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Friday, 10 May 2013
So last time we spoke, I was back in the teaching groove after finishing my BASI Level 3 technical and teaching exams. The season soon wrapped up, with ski teaching work dropping off in Morgins immediately after Easter. Annoyingly, even now, I can see there is snow up the top and the mogul field is still there, looking lonely.
|above the clouds in Tux and a rare pic of me skiing (complete with spear throwing pole plant)|
Easter was quite busy this year in Morgins, probably due to Easter actually being at a reasonable time of the year when there was still snow. The first season I was here, Easter fell at the end of April and the resort was already shut by then!
So now all of the lifties in Morgins are happy again because they can finally get their cows out of the shed and get on with their main summer profession, farming. May has been a little disappointing so far, in that it has rained more or less constantly. I don’t know why I am surprised because it always rains for a month in May and then we get on with a long hot summer from June.
I started my summer job in the second week of April this year, meaning no break between the ski season and the summer football season. After a month of it now, I’m fully back in the groove and playing football for myself 3 nights a week, in a vain attempt to get fit and fight my aging body.I suppose I did have a little break between the ski season and the football season by having to go to the Hintertux Glacier in Austria for the BASI Level 3 Mountain safety course. For various reasons, I wasn’t looking forward to this course much but mainly because of the tales I had heard from other people about having to walk up mountains, in order to ski back down them again. For me, this is something that I just have absolutely no interest in, my preference is to use the lift that are there for your convenience. When I see people skinning up the mountain, I am normally thinking ‘weirdo’ in my head.
However, I guess the point of the BASI system is to challenge you to become a more rounded skier and so I tried to be positive and get stuck in. The course itself was very different to your standard BASI course in that it was run by a mountain guide from Chamonix, Dave Cummins. Dave didn’t appear to be hung up at all on our skiing level; he was more into the walking up stuff and mountain navigation. That said, he did ask us for ski tips during the week and he was definitely skiing better at the end of the week than the start!The course covered a lot and I enjoyed the bits I was expecting to enjoy, namely learning more about the snow pack and avalanches, navigation, working with transceivers and skiing off-piste. Luckily for me, because the snow conditions over the week deteriorated due to the heat, we didn’t end up doing that much walking up but I got a feel for what it was all about and getting away from the crowds. As part of my level 4, I have to go and do 6 days of touring anyway, so I’m going to have to learn to love it I guess.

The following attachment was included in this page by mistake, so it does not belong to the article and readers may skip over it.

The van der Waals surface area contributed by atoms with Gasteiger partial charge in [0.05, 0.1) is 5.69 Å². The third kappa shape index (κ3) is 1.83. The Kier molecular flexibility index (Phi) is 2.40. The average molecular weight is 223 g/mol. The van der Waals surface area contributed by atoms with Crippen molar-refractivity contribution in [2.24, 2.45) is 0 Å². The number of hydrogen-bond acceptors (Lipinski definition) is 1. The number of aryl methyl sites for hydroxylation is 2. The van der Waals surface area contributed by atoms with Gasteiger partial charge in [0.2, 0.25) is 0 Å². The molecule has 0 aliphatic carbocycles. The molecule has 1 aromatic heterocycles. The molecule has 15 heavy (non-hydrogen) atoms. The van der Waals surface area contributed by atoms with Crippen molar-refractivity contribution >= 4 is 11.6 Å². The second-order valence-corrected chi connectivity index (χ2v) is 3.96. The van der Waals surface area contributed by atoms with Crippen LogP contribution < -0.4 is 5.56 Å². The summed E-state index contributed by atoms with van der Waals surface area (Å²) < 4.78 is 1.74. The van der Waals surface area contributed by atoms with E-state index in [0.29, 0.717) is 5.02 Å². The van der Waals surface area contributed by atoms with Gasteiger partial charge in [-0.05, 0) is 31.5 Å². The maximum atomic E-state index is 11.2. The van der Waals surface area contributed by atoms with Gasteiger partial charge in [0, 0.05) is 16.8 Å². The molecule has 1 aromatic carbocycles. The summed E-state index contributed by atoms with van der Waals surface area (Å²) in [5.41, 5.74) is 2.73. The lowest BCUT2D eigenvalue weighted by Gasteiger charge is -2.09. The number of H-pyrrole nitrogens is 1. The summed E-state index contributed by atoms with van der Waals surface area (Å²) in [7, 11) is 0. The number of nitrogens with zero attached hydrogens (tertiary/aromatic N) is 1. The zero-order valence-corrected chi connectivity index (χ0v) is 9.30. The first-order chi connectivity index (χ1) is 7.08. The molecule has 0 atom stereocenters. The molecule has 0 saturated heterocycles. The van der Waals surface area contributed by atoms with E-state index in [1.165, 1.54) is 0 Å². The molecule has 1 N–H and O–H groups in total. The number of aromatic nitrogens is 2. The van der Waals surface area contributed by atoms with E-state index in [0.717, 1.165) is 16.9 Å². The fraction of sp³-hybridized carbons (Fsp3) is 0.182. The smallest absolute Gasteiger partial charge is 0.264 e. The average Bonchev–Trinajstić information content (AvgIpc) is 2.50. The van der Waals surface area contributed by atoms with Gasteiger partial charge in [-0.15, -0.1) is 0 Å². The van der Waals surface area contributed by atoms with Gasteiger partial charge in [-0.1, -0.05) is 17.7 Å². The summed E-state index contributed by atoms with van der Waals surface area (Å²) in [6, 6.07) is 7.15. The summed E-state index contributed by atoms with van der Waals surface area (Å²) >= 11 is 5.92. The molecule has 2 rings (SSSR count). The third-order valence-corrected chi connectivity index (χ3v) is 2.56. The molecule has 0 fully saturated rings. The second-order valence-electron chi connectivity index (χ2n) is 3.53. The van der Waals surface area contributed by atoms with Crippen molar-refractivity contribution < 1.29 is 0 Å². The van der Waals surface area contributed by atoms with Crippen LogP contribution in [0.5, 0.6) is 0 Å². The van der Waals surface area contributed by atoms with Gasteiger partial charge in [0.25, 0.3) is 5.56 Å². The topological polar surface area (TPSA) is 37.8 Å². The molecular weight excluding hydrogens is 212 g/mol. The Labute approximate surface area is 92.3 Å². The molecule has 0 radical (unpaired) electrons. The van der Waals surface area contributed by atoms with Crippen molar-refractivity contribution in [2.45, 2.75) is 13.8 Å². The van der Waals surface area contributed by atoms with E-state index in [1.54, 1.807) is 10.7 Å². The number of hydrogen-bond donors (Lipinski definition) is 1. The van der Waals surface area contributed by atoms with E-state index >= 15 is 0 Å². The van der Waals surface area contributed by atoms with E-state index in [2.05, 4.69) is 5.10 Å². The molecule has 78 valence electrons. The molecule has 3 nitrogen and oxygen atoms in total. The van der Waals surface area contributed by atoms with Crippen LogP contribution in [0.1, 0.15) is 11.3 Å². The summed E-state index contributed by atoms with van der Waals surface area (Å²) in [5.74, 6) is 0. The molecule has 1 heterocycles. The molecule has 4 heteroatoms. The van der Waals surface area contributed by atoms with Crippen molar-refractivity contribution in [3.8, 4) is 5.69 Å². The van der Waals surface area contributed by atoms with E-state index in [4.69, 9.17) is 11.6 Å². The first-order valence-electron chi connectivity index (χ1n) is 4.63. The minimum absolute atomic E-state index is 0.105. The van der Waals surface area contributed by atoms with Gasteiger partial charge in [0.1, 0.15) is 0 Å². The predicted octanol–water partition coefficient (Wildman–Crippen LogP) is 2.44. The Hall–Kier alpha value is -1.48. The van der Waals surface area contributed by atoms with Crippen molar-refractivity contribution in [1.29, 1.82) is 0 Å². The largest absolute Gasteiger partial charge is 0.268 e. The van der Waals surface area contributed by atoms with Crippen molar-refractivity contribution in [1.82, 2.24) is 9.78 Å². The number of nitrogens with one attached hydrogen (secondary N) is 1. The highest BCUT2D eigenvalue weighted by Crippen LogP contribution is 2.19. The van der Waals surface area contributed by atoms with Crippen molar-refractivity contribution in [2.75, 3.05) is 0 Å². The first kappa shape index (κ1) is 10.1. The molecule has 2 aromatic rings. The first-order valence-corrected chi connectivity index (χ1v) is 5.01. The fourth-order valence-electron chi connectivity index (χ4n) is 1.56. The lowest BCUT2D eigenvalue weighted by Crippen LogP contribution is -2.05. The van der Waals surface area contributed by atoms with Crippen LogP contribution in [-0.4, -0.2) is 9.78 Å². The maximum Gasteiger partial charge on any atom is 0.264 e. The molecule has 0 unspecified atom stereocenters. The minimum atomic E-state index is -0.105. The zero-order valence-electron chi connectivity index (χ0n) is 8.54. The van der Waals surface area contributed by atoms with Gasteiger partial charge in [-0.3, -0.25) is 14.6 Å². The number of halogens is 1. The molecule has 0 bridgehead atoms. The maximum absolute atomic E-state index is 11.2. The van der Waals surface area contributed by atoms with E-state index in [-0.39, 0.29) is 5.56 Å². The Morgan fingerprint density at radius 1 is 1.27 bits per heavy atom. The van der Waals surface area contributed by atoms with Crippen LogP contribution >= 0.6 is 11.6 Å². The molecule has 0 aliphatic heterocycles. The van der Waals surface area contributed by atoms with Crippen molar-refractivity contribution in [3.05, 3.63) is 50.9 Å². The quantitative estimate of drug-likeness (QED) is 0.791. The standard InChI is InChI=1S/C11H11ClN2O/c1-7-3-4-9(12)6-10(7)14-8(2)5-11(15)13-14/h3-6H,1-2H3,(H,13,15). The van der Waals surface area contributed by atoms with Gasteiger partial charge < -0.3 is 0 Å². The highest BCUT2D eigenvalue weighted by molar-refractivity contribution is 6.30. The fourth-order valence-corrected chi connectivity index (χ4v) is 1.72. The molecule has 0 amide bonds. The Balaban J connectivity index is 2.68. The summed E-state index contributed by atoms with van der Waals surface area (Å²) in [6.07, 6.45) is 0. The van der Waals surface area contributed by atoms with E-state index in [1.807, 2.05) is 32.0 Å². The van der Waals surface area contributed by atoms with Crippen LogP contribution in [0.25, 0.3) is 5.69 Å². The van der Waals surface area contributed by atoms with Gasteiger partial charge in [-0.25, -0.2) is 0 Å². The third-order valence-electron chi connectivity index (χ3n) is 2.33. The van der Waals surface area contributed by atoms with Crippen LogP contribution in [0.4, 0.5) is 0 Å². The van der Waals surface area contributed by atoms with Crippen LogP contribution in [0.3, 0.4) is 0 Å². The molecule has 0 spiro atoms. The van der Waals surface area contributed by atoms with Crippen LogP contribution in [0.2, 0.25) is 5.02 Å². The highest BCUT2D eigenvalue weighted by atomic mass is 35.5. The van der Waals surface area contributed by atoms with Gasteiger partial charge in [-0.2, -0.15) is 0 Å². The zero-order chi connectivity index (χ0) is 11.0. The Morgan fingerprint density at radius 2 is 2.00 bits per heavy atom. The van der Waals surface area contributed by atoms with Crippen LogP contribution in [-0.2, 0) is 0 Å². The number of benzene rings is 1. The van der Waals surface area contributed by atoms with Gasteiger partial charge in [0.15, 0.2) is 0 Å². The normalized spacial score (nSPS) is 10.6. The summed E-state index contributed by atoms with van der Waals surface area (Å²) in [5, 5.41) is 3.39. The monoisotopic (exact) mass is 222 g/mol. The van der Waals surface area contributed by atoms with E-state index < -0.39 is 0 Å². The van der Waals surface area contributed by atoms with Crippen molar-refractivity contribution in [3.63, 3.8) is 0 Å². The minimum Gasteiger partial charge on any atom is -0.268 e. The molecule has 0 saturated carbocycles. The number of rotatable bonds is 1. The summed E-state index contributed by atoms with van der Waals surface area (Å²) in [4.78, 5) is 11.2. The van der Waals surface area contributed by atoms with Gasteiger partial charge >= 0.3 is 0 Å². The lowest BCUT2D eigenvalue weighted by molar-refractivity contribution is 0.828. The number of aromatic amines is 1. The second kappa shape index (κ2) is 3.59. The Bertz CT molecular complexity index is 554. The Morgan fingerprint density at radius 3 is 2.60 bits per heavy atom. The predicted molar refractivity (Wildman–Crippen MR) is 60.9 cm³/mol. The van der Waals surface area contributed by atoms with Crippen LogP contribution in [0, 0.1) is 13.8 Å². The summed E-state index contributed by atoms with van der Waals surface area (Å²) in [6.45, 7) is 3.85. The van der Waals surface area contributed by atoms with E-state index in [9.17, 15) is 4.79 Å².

Another bonus of the week was skiing again with my good buddy George Walton, pro skier and all round good guy. I’d seen George piste skiing in my Level 3 tech exam but it’s clear that his passion is off-piste and considering we spent most of the week ripping about hunting fresh or skiable powder and spring snow, his skills were on show and a pleasure to watch.
|Georgy rock jibber|
So at the end of 6 days, another course was passed and that only leaves me now with 1 course left until I get my full BASI Level 3 ISIA stamp. The exam I’ve got left is the Common Theory which you have to go to Scotland to do. Everyone that I have spoken to says that this course is a dull one as it is classroom based but I’m determined to be positive about it, not least because the theory side of skiing is something I am hugely interested in.
See you soon.
Monday, 25 March 2013
I only just realised that the last time I blogged was 6 Feb. Since then, I have been teaching non-stop for 4-weeks, followed up by 2-weeks of BASI level-3 exams. Looking at my calendar, today is the first time since the start of February that I’ve been off skis. At the moment, there isn’t a part of me that doesn’t ache.
|celebrating L4 exams|